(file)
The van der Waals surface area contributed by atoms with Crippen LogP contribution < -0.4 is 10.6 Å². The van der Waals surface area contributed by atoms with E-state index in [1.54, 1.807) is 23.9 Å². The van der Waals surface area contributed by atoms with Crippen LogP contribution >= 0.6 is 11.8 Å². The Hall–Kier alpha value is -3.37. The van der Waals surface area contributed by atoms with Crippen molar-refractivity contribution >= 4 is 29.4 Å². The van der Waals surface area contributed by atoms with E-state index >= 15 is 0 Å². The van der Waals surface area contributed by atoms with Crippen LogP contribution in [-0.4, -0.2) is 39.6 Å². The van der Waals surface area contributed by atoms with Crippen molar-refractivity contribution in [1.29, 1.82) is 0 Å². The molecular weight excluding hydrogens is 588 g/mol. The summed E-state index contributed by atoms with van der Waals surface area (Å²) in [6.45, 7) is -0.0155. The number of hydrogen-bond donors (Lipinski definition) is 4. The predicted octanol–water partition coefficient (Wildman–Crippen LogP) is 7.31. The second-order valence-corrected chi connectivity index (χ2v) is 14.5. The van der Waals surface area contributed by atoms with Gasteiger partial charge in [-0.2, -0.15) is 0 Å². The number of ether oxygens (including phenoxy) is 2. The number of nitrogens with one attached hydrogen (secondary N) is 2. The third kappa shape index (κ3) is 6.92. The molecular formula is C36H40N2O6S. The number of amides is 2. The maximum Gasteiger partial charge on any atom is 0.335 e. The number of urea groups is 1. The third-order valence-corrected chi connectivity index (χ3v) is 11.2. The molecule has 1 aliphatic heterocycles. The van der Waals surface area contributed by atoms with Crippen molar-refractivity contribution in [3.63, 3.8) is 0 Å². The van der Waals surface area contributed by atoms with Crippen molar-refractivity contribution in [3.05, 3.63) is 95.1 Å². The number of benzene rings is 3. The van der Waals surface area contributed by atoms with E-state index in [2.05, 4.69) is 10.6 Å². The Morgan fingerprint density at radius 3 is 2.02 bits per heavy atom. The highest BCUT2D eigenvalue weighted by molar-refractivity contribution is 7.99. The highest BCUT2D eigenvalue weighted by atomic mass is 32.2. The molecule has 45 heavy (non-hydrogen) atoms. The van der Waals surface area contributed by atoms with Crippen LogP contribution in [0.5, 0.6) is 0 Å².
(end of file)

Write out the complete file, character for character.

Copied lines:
The van der Waals surface area contributed by atoms with Crippen LogP contribution < -0.4 is 10.6 Å². The van der Waals surface area contributed by atoms with E-state index in [1.54, 1.807) is 23.9 Å². The van der Waals surface area contributed by atoms with Crippen LogP contribution >= 0.6 is 11.8 Å². The Hall–Kier alpha value is -3.37. The van der Waals surface area contributed by atoms with Crippen molar-refractivity contribution >= 4 is 29.4 Å². The van der Waals surface area contributed by atoms with E-state index >= 15 is 0 Å². The van der Waals surface area contributed by atoms with Crippen LogP contribution in [-0.4, -0.2) is 39.6 Å². The van der Waals surface area contributed by atoms with Crippen molar-refractivity contribution in [1.29, 1.82) is 0 Å². The molecular weight excluding hydrogens is 588 g/mol. The summed E-state index contributed by atoms with van der Waals surface area (Å²) in [6.45, 7) is -0.0155. The number of hydrogen-bond donors (Lipinski definition) is 4. The predicted octanol–water partition coefficient (Wildman–Crippen LogP) is 7.31. The second-order valence-corrected chi connectivity index (χ2v) is 14.5. The van der Waals surface area contributed by atoms with Gasteiger partial charge in [-0.2, -0.15) is 0 Å². The number of ether oxygens (including phenoxy) is 2. The number of nitrogens with one attached hydrogen (secondary N) is 2. The third kappa shape index (κ3) is 6.92. The molecular formula is C36H40N2O6S. The number of amides is 2. The maximum Gasteiger partial charge on any atom is 0.335 e. The number of urea groups is 1. The third-order valence-corrected chi connectivity index (χ3v) is 11.2. The molecule has 1 aliphatic heterocycles. The van der Waals surface area contributed by atoms with Crippen molar-refractivity contribution in [3.63, 3.8) is 0 Å². The van der Waals surface area contributed by atoms with Crippen molar-refractivity contribution in [3.05, 3.63) is 95.1 Å². The number of benzene rings is 3. The van der Waals surface area contributed by atoms with E-state index in [2.05, 4.69) is 10.6 Å². The Morgan fingerprint density at radius 3 is 2.02 bits per heavy atom. The highest BCUT2D eigenvalue weighted by molar-refractivity contribution is 7.99. The highest BCUT2D eigenvalue weighted by atomic mass is 32.2. The molecule has 45 heavy (non-hydrogen) atoms. The van der Waals surface area contributed by atoms with Crippen LogP contribution in [0.5, 0.6) is 0 Å².